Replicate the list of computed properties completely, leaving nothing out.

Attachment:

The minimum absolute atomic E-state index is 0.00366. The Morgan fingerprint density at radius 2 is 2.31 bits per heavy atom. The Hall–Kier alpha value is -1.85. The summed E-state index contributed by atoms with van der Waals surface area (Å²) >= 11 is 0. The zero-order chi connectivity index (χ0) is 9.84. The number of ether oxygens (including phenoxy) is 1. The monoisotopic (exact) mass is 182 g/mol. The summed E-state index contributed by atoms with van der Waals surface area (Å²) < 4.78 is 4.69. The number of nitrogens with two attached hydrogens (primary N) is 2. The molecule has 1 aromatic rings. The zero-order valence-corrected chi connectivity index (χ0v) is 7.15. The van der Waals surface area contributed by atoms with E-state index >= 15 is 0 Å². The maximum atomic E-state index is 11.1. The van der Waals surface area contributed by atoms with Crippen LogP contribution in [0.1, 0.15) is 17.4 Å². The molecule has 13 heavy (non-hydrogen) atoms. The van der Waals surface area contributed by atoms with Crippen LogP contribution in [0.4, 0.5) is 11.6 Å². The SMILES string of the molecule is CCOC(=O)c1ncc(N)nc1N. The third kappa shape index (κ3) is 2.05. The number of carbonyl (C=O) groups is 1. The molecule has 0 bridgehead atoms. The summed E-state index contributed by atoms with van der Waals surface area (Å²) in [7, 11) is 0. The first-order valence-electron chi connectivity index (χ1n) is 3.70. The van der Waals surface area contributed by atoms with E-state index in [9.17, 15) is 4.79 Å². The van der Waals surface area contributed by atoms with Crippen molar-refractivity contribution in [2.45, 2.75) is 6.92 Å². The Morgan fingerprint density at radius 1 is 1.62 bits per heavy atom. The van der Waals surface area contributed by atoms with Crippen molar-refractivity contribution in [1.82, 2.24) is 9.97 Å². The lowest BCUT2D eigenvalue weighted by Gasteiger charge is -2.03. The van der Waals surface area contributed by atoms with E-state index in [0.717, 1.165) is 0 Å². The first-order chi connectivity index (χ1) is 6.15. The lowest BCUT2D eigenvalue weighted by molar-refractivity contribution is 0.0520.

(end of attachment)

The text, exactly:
The minimum absolute atomic E-state index is 0.00366. The Morgan fingerprint density at radius 2 is 2.31 bits per heavy atom. The Hall–Kier alpha value is -1.85. The summed E-state index contributed by atoms with van der Waals surface area (Å²) >= 11 is 0. The zero-order chi connectivity index (χ0) is 9.84. The number of ether oxygens (including phenoxy) is 1. The monoisotopic (exact) mass is 182 g/mol. The summed E-state index contributed by atoms with van der Waals surface area (Å²) < 4.78 is 4.69. The number of nitrogens with two attached hydrogens (primary N) is 2. The molecule has 1 aromatic rings. The zero-order valence-corrected chi connectivity index (χ0v) is 7.15. The van der Waals surface area contributed by atoms with E-state index >= 15 is 0 Å². The maximum atomic E-state index is 11.1. The van der Waals surface area contributed by atoms with Crippen LogP contribution in [0.1, 0.15) is 17.4 Å². The molecule has 13 heavy (non-hydrogen) atoms. The van der Waals surface area contributed by atoms with Crippen LogP contribution in [0.4, 0.5) is 11.6 Å². The SMILES string of the molecule is CCOC(=O)c1ncc(N)nc1N. The third kappa shape index (κ3) is 2.05. The number of carbonyl (C=O) groups is 1. The molecule has 0 bridgehead atoms. The summed E-state index contributed by atoms with van der Waals surface area (Å²) in [7, 11) is 0. The first-order valence-electron chi connectivity index (χ1n) is 3.70. The van der Waals surface area contributed by atoms with E-state index in [9.17, 15) is 4.79 Å². The van der Waals surface area contributed by atoms with Crippen molar-refractivity contribution in [2.45, 2.75) is 6.92 Å². The Morgan fingerprint density at radius 1 is 1.62 bits per heavy atom. The van der Waals surface area contributed by atoms with Crippen molar-refractivity contribution in [1.82, 2.24) is 9.97 Å². The lowest BCUT2D eigenvalue weighted by Gasteiger charge is -2.03. The van der Waals surface area contributed by atoms with E-state index in [0.717, 1.165) is 0 Å². The first-order chi connectivity index (χ1) is 6.15. The lowest BCUT2D eigenvalue weighted by molar-refractivity contribution is 0.0520.